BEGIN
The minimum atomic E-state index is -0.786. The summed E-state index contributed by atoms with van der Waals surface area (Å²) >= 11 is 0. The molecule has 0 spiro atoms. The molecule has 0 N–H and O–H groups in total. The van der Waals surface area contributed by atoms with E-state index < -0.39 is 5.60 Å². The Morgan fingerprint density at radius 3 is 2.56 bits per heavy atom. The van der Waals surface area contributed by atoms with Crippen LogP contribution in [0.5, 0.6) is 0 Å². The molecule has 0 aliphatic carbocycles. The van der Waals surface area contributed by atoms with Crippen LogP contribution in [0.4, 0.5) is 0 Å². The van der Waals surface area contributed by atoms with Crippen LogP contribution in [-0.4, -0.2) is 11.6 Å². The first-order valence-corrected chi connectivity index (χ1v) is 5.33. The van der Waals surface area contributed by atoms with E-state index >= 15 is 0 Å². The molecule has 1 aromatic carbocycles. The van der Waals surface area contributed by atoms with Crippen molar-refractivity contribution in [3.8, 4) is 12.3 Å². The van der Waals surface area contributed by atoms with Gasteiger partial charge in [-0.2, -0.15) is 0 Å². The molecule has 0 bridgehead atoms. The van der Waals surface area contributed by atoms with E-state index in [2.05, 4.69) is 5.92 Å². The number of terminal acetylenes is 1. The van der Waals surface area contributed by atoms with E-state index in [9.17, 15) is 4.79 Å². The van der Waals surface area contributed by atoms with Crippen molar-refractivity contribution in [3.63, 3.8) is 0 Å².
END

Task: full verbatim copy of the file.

The minimum atomic E-state index is -0.786. The summed E-state index contributed by atoms with van der Waals surface area (Å²) >= 11 is 0. The molecule has 0 spiro atoms. The molecule has 0 N–H and O–H groups in total. The van der Waals surface area contributed by atoms with E-state index < -0.39 is 5.60 Å². The Morgan fingerprint density at radius 3 is 2.56 bits per heavy atom. The van der Waals surface area contributed by atoms with Crippen LogP contribution in [0.5, 0.6) is 0 Å². The molecule has 0 aliphatic carbocycles. The van der Waals surface area contributed by atoms with Crippen LogP contribution in [0.4, 0.5) is 0 Å². The van der Waals surface area contributed by atoms with Crippen LogP contribution in [-0.4, -0.2) is 11.6 Å². The first-order valence-corrected chi connectivity index (χ1v) is 5.33. The van der Waals surface area contributed by atoms with E-state index >= 15 is 0 Å². The molecule has 1 aromatic carbocycles. The van der Waals surface area contributed by atoms with Crippen molar-refractivity contribution in [3.8, 4) is 12.3 Å². The van der Waals surface area contributed by atoms with Gasteiger partial charge in [-0.2, -0.15) is 0 Å². The molecule has 0 bridgehead atoms. The van der Waals surface area contributed by atoms with E-state index in [2.05, 4.69) is 5.92 Å². The number of terminal acetylenes is 1. The van der Waals surface area contributed by atoms with E-state index in [9.17, 15) is 4.79 Å². The van der Waals surface area contributed by atoms with Crippen molar-refractivity contribution in [3.63, 3.8) is 0 Å².